Better yet, don’t. Don’t contribute to a rock ’n’ roll arms race that only exacerbates the biggest problem of all with large festivals: they make it hard to actually enjoy the music. The sound is awful, bands tend to play abbreviated sets, getting close to the stage generally requires camping out all day (or pushing your way through the crowd), there’s always someone in front of you twirling in circles or juggling, food and drink are expensive, and the less said about the bathrooms, the better. More than anything, big festivals are about the scene, the chance to be part of a capital-M Moment, with the music—the reason, ostensibly, for the festival—coming in a distant second. As festivals become more homogeneous, the scene has, too, and what’s left is akin to a clump of mushrooms that springs up overnight in one place and then shrivels, only to pop up the next weekend somewhere else.

There’s also the effect that big festivals can have on nearby music scenes. With contractual clauses that bar acts from playing within a given distance of the venue for a certain period before and after the event—some of them encompass more than 100 miles and several months—big festivals have a way of sucking dry the concert calendars in cities, especially smaller ones, inside the radius. That’s good for the festival promoters and OK for bands that can string together an itinerary of well-paying summer gigs, but it’s crap for music fans who are more interested in a quality show than an overpriced carnival.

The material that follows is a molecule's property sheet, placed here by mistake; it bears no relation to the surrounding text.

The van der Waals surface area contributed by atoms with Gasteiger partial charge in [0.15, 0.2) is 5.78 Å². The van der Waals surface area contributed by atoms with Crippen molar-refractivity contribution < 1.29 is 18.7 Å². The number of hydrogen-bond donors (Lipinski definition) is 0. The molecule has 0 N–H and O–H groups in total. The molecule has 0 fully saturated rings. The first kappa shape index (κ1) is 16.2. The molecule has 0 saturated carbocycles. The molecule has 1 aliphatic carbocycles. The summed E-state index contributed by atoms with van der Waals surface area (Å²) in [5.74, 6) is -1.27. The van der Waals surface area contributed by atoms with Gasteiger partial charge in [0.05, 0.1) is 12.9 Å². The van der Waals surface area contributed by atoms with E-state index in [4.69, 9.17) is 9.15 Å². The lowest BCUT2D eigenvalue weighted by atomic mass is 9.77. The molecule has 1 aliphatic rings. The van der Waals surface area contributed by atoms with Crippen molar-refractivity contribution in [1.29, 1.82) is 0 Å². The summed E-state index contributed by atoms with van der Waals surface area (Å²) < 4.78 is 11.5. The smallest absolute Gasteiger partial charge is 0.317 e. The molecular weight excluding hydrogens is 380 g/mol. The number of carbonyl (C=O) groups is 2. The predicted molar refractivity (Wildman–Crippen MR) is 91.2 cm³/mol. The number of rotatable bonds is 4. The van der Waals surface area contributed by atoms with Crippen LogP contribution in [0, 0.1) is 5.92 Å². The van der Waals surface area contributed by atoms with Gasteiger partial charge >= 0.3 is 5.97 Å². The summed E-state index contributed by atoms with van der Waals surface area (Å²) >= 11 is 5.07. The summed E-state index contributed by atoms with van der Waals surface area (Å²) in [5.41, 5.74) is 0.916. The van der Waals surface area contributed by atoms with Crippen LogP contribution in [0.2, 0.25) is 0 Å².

There are exceptions to all this, of course. Mostly, they’re the smaller festivals organized around a certain band (Wilco’s Solid Sound Festival, for example, or Disco Biscuits’ Camp Bisco), or that drill deeply into a particular kind of music (say, the FreshGrass bluegrass festival in western Massachusetts). They’re the ones that are less interested in attracting a massive audience than the right audience, which tends to make them at once manageable and also fun.

We’re already seeing signs that we’re past the festival tipping point. Alabama’s BayFest called off last year’s edition. The Bridgeport, Connecticut, hippie festival Gathering of the Vibes will skip 2016, the founder said in a web post. Their respective organizers have also scrapped the Big Barrel Country Music Festival planned for Dover, Delaware; the FarmBorough country fest planned for New York City; and the Squamish Valley Music Festival in Vancouver, B.C.

As the market corrects and we ease down the slope from peak festival, it’s clear that plenty of them will survive. It’s even possible that some of them will find ways to stand apart again that don’t involve booking all the same bands as every other festival. Or maybe Coachella will find a way to raise the stakes again. Someone has to be working on hologram-Hendrix, right?